The History of the US Open
The US Open is the second oldest of the tennis majors, and sport doesn’t come any more “major” than the North American Grand Slam. US Open 2018 is the 50th anniversary of the tournament in its present format but the National Tennis Championships date back to 1881.
Wimbledon predates the US Open by four years, but the American major has actually been held more times due to its English counterpart being suspended by Britain’s involvement in two World Wars.
Some of the greatest games and the greatest names of tennis have entered the history books of the US Open tournament. One of the biggest sporting events in the world, the annual contest has a rich history, culture and tradition.
But, just how did the greatest show in tennis transform from a Victorian pastime to today’s global spectacle watched by millions?
Tennis: The Genteel Victorian Lawn Game
Tennis was “invented” in England in the 1870s. The new recreation of Sphairistike derived from an early Middle Ages game and also went by the name of “lawn tennis”. Sphairistike (the Ancient Greek term for “ball skill” was soon dropped) was available to buy in a box set which contained rackets, balls and everything the Victorian player would need to fashion a court.
The popularity of the new pastime grew quickly. It was first brought to America by a Miss Mary Outerbridge who had seen it played in the British colony of Bermuda. Mary and her sister played the first ever game of tennis in the United States and soon set up a club for their new pursuit.
The game continued to capture the imagination of the North American middle classes and similar tennis clubs sprung up around the country. A convention in New York in 1881 founded the US National Lawn Tennis Association (USNLTA).
The first official championships of the association were held at the newly built Newport Casino. Completed in 1880, despite its name, the complex was never a gambling establishment. The club was a social retreat which housed a theatre, bowling alley, a restaurant, gentleman’s lodge and tennis courts.
The inaugural tournament attracted 25 participants and was won by Dick Sears. Sears would go on to be victorious in the first seven championships.
1915 and an Iconic New home for US Tennis
By the 1910s, the tennis championships had outgrown Newport and the USNLTA relocated to the West Side tennis club in Forest Hills a few miles across town.
The tournament was still restricted to members of the association and remained a male-only competition. A women’s championship had been taking place at the Philadelphia Cricket Club since 1887.
By 1923, the success of the US National Championships necessitated the construction of a new stadium at Forest Hills. This 14,000-seat horseshoe-shaped concrete stadium still stands today. In its heyday of the 1950s and 60s, the venue also hosted huge concerts featuring the likes of Frank Sinatra, the Beatles and Diana Ross.
The Open Era of US Tennis
In 1968, the assorted tennis tournaments which made up the national championships were consolidated, and professional players were allowed to compete for the first time. Forest Hills was the venue for the new competition and its first winner was African-American player Arthur Ashe.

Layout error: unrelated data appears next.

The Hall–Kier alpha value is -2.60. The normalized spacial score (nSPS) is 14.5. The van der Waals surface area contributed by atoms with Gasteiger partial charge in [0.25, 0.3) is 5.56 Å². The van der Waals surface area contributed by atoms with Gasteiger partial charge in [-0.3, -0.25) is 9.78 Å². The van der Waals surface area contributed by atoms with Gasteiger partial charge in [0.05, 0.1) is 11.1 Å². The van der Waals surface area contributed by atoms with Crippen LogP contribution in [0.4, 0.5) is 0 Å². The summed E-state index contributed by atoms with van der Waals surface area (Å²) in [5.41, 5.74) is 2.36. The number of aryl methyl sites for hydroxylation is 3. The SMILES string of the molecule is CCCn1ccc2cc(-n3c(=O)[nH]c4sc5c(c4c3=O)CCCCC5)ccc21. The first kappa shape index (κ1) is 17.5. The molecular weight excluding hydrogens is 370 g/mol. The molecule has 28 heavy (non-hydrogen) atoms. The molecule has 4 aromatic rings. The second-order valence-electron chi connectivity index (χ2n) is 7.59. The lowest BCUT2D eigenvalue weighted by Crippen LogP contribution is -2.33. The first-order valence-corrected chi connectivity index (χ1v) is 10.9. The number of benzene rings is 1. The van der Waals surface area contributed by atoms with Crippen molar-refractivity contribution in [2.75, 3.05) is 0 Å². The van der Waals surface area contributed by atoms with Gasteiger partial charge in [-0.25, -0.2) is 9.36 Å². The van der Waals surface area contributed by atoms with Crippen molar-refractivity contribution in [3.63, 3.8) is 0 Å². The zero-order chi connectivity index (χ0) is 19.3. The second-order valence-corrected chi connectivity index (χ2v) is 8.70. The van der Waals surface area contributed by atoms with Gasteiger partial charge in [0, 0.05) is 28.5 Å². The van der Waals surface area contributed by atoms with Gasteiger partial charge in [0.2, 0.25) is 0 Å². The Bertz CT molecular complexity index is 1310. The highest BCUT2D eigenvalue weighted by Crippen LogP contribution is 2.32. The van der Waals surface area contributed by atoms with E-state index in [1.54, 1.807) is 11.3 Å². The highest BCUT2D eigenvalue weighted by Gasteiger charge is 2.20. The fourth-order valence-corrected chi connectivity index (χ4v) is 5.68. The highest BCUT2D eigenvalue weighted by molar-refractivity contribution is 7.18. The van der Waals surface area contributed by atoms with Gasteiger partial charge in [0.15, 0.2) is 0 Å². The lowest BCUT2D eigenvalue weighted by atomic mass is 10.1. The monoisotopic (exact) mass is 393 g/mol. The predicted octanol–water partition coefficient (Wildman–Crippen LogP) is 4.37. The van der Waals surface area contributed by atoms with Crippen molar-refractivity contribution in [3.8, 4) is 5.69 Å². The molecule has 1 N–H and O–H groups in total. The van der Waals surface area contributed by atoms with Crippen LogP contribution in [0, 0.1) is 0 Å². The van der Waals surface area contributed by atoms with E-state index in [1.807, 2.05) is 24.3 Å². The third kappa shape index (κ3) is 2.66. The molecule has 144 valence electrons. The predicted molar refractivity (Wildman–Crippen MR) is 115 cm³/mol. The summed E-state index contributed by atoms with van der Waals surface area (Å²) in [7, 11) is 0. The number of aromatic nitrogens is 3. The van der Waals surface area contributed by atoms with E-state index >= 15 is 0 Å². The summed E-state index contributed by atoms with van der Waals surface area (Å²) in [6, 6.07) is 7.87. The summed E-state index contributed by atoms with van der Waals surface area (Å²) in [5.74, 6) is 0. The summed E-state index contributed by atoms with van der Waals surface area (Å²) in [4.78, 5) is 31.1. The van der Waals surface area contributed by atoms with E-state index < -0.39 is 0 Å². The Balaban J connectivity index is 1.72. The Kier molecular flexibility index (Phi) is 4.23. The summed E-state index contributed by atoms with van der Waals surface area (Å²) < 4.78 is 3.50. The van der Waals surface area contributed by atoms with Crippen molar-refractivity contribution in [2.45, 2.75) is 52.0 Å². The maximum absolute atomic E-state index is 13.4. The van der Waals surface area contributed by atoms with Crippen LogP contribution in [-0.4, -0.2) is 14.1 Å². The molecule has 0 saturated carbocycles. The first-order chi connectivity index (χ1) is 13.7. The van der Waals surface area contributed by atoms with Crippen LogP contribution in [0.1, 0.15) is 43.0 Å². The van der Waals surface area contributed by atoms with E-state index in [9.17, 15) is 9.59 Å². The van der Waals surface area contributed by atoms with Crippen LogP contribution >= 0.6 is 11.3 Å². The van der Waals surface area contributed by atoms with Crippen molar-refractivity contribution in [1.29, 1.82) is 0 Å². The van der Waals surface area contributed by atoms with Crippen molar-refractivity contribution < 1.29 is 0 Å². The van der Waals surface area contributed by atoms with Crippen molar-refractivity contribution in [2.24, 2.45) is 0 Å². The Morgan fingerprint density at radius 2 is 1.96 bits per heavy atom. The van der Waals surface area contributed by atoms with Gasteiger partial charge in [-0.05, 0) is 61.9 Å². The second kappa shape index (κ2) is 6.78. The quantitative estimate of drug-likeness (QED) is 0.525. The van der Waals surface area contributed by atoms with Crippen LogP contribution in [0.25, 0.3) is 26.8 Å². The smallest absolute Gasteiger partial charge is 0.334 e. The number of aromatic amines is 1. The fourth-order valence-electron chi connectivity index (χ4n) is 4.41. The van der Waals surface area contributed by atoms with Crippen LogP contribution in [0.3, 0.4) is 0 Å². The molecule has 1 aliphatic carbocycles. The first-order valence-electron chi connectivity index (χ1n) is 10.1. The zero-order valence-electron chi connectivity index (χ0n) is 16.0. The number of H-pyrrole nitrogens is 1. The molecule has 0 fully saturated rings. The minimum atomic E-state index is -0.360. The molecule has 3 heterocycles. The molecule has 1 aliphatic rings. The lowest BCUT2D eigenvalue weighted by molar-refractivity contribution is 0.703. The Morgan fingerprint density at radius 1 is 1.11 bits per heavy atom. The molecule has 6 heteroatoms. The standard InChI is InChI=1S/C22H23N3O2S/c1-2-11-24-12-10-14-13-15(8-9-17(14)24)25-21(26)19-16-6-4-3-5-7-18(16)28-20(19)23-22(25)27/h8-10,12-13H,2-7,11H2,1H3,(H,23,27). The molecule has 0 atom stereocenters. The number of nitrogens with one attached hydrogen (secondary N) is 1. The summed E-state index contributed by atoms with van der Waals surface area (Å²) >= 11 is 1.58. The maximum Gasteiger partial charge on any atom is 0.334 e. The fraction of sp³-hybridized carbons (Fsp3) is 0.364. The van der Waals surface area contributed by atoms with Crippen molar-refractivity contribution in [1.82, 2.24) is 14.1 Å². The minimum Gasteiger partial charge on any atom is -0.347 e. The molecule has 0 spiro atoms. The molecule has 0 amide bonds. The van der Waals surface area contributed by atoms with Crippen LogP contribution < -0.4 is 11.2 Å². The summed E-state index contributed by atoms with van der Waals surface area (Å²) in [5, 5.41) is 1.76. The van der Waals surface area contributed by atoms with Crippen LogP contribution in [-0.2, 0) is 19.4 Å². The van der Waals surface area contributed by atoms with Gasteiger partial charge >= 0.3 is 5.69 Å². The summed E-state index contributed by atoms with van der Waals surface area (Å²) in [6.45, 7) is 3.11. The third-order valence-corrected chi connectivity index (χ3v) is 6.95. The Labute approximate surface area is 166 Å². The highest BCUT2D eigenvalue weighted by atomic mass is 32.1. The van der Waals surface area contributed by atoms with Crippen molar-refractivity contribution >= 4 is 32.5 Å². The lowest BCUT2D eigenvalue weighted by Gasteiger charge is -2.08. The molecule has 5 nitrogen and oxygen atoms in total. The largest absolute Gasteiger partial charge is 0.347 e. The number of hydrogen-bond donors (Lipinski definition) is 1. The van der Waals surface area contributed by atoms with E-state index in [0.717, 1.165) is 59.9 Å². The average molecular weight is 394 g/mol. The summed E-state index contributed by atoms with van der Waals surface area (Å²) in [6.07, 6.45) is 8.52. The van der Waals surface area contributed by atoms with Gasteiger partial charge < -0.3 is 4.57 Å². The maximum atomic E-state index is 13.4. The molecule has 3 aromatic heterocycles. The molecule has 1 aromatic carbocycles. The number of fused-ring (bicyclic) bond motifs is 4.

Ashe was still serving in the US Army when he won the inaugural Open championship. Because of his amateur status he could not accept the $14,000 prize money. The cash was instead handed to runner-up Tom Okker. Ashe was the first black man to win the major and his name still adorns the main stadium of today’s National Tennis Center.
The US Open: A Tournament of Firsts
The US Open has always been renowned as the tournament of innovation. In the 1970s, the Open became the first Grand Slam tournament to introduce a tie-break to settle a set tied at 6-6.
In 1973, the US major blazed a trail by awarding equal prize money to both male and female competitors. Such a move was unheard of at the time and set a precedent for many other sporting events.
In 1975, the event introduced floodlights to enable evening matches for the first time. Games played under the New York sky at night remain notably atmospheric events and attract huge numbers.
The US Open Moves to The National Tennis Centre
The tournament moved from Forest Hills in 1978. The National Tennis Center was built in Flushing Meadows, three miles to the north. The site is former marshland which was reclaimed and previously hosted World Fairs. Four-time champion Billie Jean King lends her name to the centre.
The late 70s and 1980s were a golden era in US Open history. Jimmy Connors, Björn Borg, Ivan Lendl and John McEnroe all shared the men’s title during the period, as the greatest names in tennis established Flushing Meadows as the world’s biggest tennis stage. Chris Evert, Martina Navratilova and Steffi Graf did the same for the women’s game.
Great male champions since include Pete Sampras, Andre Agassi, Roger Federer and Novak Djokovic with Monica Seles, Martina Hingis and the Williams sisters heading up the female hall of fame. Take a look at Bet UK's predictions for the Men's Favourites for the US Open and Women's Favourites for the US Open.
The competition has enjoyed huge investment in the stadia and facilities at the national centre in recent years to really reaffirm the US Open as one of the greatest sporting shows on earth.
For an updated guide to the US Open, take a look at our Beginners Guide to the US Open.